Resources

Peace, one and all…

In recent months I’ve found the Resources section of my links has become rather unwieldy.  As such, I’ve decided to put all the links contained there in a separate page.  So, with due credit to Umm Yasmin of Darvish fame (from whom the idea unwittingly came), here we are…

The Quran (Translations)

Quranic Exegesis (Tafsir)

Hadith (Prophetic Traditions)

Video Channels

Prayer Times & Directions

Supplication (Du’a)

Asma al-Husna (The Beautiful Names of God)

The Writings of the Scholars

The Bible

5 thoughts on “Resources”

  1. Comment deleted, by request of the author….

    Dear Sister, I have e-mailed you

  2. Hello, I’m glad to have found your website. I’m recently converted Sufi in the US and I was thinking about where to go to graduate school, and I only want to go where I can practice Sufism with others. I understand there aren’t many places in the US for that, so I was wondering if I can get more information about Sufi groups in London. Also, what are the differences and similarities between Sufism and Islam? Do you have any good websites on this subject? I hope to hear from you, and thanks very much for your time :)

  3. Peace Ellen,

    Welcome to my online home. Thank you for dropping by. As far as I understand things, there are quite a number of Sufi groups in the US, with a range of different ideas and practices. There is a similar diversity her in the UK. There are a number of Sufi groups who have a strong connection with more mainstream Islam. There are also other groups with less of a connection to mainstream Islam. At the top of my blog there should be a page entitled ‘Sufi links’. I’ve gathered a range of links there, which you may find helpful.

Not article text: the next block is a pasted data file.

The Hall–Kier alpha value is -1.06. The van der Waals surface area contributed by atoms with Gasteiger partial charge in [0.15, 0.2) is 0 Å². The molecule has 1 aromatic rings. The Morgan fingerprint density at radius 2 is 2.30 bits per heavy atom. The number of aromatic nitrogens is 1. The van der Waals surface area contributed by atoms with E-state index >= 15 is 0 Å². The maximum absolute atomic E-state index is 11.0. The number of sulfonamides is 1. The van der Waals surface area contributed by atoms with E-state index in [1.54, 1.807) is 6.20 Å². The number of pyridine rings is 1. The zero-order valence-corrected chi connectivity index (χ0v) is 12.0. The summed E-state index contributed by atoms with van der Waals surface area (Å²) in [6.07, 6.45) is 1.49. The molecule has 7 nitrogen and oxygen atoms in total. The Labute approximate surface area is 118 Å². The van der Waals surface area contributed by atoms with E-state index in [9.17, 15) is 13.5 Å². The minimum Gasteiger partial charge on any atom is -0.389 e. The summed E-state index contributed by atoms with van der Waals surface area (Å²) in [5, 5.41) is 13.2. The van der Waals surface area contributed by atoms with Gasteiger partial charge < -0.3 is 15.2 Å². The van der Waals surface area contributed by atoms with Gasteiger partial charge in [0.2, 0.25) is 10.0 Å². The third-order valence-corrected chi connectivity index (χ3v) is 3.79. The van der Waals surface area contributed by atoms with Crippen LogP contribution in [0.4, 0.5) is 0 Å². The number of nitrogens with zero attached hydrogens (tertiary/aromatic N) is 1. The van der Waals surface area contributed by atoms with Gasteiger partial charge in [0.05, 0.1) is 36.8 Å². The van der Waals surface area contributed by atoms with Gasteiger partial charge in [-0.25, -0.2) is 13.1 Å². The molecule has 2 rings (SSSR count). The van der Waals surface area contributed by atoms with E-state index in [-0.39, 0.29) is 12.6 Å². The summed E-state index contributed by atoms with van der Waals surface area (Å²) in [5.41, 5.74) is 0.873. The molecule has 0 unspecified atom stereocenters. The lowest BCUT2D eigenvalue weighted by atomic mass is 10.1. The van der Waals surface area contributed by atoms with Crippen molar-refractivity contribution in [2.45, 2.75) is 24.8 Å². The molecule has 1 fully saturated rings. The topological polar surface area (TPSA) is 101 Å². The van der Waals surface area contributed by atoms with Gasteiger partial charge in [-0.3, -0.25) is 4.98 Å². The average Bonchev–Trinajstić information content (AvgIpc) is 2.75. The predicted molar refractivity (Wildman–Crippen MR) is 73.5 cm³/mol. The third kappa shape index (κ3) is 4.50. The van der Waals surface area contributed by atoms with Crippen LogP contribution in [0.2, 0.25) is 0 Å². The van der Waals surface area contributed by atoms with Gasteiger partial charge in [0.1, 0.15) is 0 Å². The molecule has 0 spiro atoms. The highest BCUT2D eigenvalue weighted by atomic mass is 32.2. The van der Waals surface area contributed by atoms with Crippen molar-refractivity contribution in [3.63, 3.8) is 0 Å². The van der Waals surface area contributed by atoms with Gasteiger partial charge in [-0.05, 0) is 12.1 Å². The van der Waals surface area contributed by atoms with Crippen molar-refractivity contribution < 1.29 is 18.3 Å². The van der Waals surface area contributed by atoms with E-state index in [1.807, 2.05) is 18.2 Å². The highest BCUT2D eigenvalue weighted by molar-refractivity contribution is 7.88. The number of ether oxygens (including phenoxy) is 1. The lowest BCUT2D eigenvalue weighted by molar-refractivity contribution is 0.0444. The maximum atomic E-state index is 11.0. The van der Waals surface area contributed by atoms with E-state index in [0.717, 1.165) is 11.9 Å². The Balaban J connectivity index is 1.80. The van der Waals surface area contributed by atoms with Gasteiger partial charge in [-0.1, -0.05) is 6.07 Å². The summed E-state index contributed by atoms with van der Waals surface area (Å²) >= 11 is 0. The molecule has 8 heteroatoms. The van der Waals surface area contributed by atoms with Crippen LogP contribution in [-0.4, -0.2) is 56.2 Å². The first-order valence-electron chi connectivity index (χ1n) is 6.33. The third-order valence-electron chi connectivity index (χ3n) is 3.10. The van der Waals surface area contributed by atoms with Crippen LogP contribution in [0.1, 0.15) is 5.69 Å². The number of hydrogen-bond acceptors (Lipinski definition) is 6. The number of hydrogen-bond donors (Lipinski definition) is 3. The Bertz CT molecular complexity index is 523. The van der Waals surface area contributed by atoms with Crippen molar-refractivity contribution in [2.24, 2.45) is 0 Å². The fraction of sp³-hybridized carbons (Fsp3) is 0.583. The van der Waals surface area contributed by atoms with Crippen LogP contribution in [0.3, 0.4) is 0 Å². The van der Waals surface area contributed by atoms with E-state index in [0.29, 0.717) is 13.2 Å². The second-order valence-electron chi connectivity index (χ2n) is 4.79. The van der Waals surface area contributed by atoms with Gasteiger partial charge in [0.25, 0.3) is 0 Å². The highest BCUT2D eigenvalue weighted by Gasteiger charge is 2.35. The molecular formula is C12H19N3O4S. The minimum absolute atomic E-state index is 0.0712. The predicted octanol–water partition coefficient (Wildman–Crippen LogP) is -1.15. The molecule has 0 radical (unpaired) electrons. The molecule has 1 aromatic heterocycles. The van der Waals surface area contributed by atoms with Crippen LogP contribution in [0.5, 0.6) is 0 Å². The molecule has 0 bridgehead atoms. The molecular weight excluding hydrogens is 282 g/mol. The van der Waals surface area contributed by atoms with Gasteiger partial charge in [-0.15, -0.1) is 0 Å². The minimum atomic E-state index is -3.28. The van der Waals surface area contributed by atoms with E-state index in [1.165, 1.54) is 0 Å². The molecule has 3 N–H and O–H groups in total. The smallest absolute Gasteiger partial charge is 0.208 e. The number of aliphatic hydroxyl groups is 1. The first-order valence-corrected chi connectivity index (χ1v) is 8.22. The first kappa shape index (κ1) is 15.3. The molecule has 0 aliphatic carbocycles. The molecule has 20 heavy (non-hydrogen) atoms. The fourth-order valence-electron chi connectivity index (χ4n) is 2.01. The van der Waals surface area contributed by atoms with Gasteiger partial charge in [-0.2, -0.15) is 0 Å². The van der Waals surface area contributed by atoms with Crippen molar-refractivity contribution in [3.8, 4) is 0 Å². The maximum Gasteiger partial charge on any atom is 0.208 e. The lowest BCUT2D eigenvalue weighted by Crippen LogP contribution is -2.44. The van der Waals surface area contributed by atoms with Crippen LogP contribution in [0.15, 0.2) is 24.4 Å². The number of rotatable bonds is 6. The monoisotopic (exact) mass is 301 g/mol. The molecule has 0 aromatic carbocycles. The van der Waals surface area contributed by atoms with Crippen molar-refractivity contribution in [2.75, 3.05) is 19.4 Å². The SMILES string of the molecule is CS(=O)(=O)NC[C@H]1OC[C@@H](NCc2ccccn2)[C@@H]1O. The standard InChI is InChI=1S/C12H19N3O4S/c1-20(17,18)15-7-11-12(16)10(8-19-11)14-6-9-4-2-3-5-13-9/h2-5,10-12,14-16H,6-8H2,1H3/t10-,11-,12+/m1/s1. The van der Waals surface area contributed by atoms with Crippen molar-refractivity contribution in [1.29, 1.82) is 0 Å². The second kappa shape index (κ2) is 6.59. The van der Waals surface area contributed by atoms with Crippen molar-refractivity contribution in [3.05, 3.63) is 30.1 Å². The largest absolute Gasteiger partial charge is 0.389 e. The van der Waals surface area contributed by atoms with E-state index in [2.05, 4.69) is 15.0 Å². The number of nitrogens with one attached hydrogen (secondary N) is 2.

The differences and similarities between Islam and Sufism is rather a large question… Broadly speaking, Sufism emerged during the early medieval period as a movement within Islam, that sought to explore the inner terrain of faith in a Muslim setting. Generally, through history, most Sufis have identified themselves as Muslims. In the modern world, there are a number who see things differently. In terms of key practices, most Sufi groups perform the Muslim daily prayers (salat), fast during Ramadan, make pilgrimage to Mecca and so on. Reading and reflecting on the Quran, the Islamic scripture, is also an important practice for both Sufis and Muslims. There are some distinctively Sufi practices, however, such as zikr/remembrance. Though zikr is, of course, found in mainstream Islam, this practice is very much emphasised in Sufi tradition.

    I hope this is helpful. Do let me know if I can be of any further help.

    Welcome again,

    Abdur Rahman

  4. Bismihi Wa BilLahi

    try Shaykh Roger Frager of the Jerrahi Order, sophia.edu, in California

    Heads the transpersonal psychology studies (originater as well)

    regards, abu Kumayl

  5. Salams and greetings to you Abu Kumayl,

    Welcome to my online home. It is good to meet you. Thank you for your suggestion. I will add a link to Shaykh Frager’s page as soon as I get a spare moment or two, insha Allah.

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